A love letter to Serena Williams and a rant to haters.
*Cue Brown Sugar vibes*
So when did I fall in love with Serena?
The year was 2001, Serena Williams, who two years prior had become the second African-American woman to win a Grand Slam Title, was competing against her older sister, Venus, in the US Open finals. My siblings and I were in the living room watching the huge press coverage and my siblings and I took bets on which sibling would win. Honestly, either one winning was amazing, but as the oldest of four children, I had to root for the older Venus., However, there was just something about Serena that drew my attention. Venus would win that match, but that was beginning of my fandom.
There are very few people I would say I go completely crazy over if I met. Serena is that person. And why not? The woman has an extensive Wikipedia page devoted solely to her tennis achievements. Factor in her business ventures, raw and hilarious honesty as a mother and wife and you have the QUEEN I stan for.
My admiration is of course more than her accolades. I admire the Serena effect. Her unapologetic, self-aware, dare you to doubt her, essence. The type of person that causes you to gasp in awe, appreciation, and fear all in the same breath. As a young teenager who struggled horribly with self-confidence. A girl who hadn’t yet learned of the beauty and power of her ‘man legs’ and muscular physique. Serena passively taught me to accept my body because I finally saw someone who I can relate to. She was herself; braids, outfits, speed, attitude and all. I was blessed to look to her as an inspiring model of ‘Strong is Beautiful’.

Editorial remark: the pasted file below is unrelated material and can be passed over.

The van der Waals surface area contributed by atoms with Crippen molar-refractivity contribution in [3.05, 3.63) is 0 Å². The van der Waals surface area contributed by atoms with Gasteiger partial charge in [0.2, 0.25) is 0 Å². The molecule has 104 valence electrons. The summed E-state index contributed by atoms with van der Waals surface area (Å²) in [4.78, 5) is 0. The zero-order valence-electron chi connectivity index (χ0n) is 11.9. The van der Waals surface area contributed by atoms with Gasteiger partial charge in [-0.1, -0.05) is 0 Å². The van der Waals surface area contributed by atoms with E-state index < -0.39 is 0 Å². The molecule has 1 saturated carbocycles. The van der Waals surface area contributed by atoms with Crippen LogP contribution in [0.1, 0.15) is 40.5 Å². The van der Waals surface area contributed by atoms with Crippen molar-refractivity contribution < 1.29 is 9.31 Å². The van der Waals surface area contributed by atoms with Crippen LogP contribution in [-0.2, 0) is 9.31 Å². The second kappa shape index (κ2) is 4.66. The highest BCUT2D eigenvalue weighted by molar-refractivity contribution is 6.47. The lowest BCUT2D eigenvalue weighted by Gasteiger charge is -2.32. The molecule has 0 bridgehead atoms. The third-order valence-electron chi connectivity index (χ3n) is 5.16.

If her accomplishments and positive example weren’t inspiration enough, her failures and weaknesses were instructive to me as well. No one is perfect, but the way she has grown while navigating public and private challenges has been a lesson to me in resilience, self-awareness, and self-love.
Just like most people, Serena is always evolving. She admits that, at times, racist and sexist comments about her physique, her ability to be competitive after illness had gotten to her head. She had business ventures that failed and had to make changes in coaching and how she managed upsets on the court. Again her honest self-awareness of her imperfections is what I like the most. The post-Olympia Serena might be my favorite. Motherhood isn’t Hollywood glam and mommy grind. Its raw, authentic and serene (no pun intended). Those past missteps and lessons and her current challenge of balancing motherhood and her careers have created somewhat of an armor against ongoing challenges. If we thought Serena was confident before….watch out because motherhood has brought out a new level of the ‘Serena effect’
Now to the haters…
As the great poet, Maya Angelou wrote